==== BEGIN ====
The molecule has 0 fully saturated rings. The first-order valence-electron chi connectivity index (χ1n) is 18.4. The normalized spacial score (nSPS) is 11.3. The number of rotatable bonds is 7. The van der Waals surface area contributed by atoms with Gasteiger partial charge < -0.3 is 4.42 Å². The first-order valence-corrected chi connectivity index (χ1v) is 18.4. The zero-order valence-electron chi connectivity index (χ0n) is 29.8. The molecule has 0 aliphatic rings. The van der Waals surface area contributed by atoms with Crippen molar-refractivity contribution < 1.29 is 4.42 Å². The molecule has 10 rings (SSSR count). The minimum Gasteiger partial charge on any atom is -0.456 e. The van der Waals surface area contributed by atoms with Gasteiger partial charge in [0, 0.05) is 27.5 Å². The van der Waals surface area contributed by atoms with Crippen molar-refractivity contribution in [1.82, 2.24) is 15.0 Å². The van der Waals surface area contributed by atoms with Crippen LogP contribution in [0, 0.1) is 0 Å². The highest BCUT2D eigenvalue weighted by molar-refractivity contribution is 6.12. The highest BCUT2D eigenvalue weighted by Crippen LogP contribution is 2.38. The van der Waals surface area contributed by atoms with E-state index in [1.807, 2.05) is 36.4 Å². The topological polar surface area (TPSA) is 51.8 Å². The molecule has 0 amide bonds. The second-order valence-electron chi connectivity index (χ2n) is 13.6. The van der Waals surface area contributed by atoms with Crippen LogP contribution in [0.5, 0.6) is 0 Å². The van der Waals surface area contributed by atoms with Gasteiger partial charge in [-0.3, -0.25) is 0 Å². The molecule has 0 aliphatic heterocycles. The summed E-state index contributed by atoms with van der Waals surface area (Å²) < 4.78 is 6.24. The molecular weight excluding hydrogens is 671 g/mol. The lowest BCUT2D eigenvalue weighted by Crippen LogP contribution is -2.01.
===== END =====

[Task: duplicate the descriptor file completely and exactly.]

The molecule has 0 fully saturated rings. The first-order valence-electron chi connectivity index (χ1n) is 18.4. The normalized spacial score (nSPS) is 11.3. The number of rotatable bonds is 7. The van der Waals surface area contributed by atoms with Gasteiger partial charge < -0.3 is 4.42 Å². The first-order valence-corrected chi connectivity index (χ1v) is 18.4. The zero-order valence-electron chi connectivity index (χ0n) is 29.8. The molecule has 0 aliphatic rings. The van der Waals surface area contributed by atoms with Crippen molar-refractivity contribution < 1.29 is 4.42 Å². The molecule has 10 rings (SSSR count). The minimum Gasteiger partial charge on any atom is -0.456 e. The van der Waals surface area contributed by atoms with Gasteiger partial charge in [0, 0.05) is 27.5 Å². The van der Waals surface area contributed by atoms with Crippen molar-refractivity contribution in [1.82, 2.24) is 15.0 Å². The van der Waals surface area contributed by atoms with Crippen LogP contribution in [0, 0.1) is 0 Å². The highest BCUT2D eigenvalue weighted by molar-refractivity contribution is 6.12. The highest BCUT2D eigenvalue weighted by Crippen LogP contribution is 2.38. The van der Waals surface area contributed by atoms with E-state index in [1.807, 2.05) is 36.4 Å². The topological polar surface area (TPSA) is 51.8 Å². The molecule has 0 amide bonds. The second-order valence-electron chi connectivity index (χ2n) is 13.6. The van der Waals surface area contributed by atoms with Crippen LogP contribution in [0.5, 0.6) is 0 Å². The van der Waals surface area contributed by atoms with Gasteiger partial charge in [-0.3, -0.25) is 0 Å². The molecule has 0 aliphatic heterocycles. The summed E-state index contributed by atoms with van der Waals surface area (Å²) < 4.78 is 6.24. The molecular weight excluding hydrogens is 671 g/mol. The lowest BCUT2D eigenvalue weighted by Crippen LogP contribution is -2.01.